Researchers at Washington University School of Medicine in St. Louis and the University of Chieti, Italy have found that when a person learns a new task, there is a measurable change in his or her spontaneous brain activity - something that was earlier believed to be "white noise".
It was also found that the degree of change reflects how well subjects have learned to perform the task.
"Recent studies have shown that in the absence of any overt behaviour, and even during sleep or anaesthesia, the brain's spontaneous activity is not random, but organized in patterns of correlated activity that occur in anatomically and functionally connected regions," says senior author Dr. Maurizio Corbetta.
"The reasons behind the spontaneous activity patterns remain mysterious, but we have now shown that learning causes small changes in those patterns, and that these changes are behaviourally important," he added.
Initially, the researchers used functional connectivity magnetic resonance imaging to scan the spontaneous brain activity of 14 volunteers as they sat quietly.
Next, researchers scanned the subjects as they spent one to two hours a day for five to seven days learning to watch a display inside the MRI scanner for the brief presence of an inverted "T" in a specific part of the screen.
The researchers found that two sets of brain areas were particularly active during the task- part of the visual cortex that corresponded to the portion of the visual field where subjects were looking for the "T", and areas in the dorsal part of the brain involved in directing attention to the location on the screen.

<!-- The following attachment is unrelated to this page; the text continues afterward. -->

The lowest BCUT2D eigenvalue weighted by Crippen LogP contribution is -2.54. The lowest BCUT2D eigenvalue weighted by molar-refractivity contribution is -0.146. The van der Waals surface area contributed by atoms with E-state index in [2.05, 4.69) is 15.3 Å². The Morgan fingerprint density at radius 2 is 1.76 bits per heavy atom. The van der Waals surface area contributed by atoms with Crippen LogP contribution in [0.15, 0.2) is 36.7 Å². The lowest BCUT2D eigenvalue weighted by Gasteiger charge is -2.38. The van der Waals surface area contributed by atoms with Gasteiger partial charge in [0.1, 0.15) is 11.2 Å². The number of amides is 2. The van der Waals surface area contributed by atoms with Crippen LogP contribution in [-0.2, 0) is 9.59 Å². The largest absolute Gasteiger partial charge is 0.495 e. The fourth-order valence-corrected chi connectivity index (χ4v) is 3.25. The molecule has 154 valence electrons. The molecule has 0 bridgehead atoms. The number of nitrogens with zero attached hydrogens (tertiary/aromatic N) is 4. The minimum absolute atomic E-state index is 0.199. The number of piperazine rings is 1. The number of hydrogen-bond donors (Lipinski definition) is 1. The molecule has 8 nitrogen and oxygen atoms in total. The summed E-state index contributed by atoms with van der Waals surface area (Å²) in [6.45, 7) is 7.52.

After the visual training, scientists again scanned the subjects' brains while they did nothing.
When the subjects rested at the start of the experiment, spontaneous activity in the two parts of the brain that are important to the visual task was either not linked or weakly correlated.
And the two regions involved in the upcoming task were only occasionally active at the same time.
However, after learning, each region was more likely to be active when the other region wasn't.
Subjects who were more successful at the task exhibited a higher degree of this "anti-correlation" between the two regions after learning.
Corbetta suggested that this learning-induced change in the brain's spontaneous activity might reflect what he calls a "memory trace" for the new skill.
The trace makes it easier to use those parts of the brain together again when the same challenge recurs.
"It's as though these two brain systems are learning to get out of each other's way. After learning, the brain can identify the targets at a glance in a way that requires less direct attention and thus less interaction between the regions involved in the task," said Corbetta.
The study has been published online this week in the Proceedings of the National Academy of Sciences.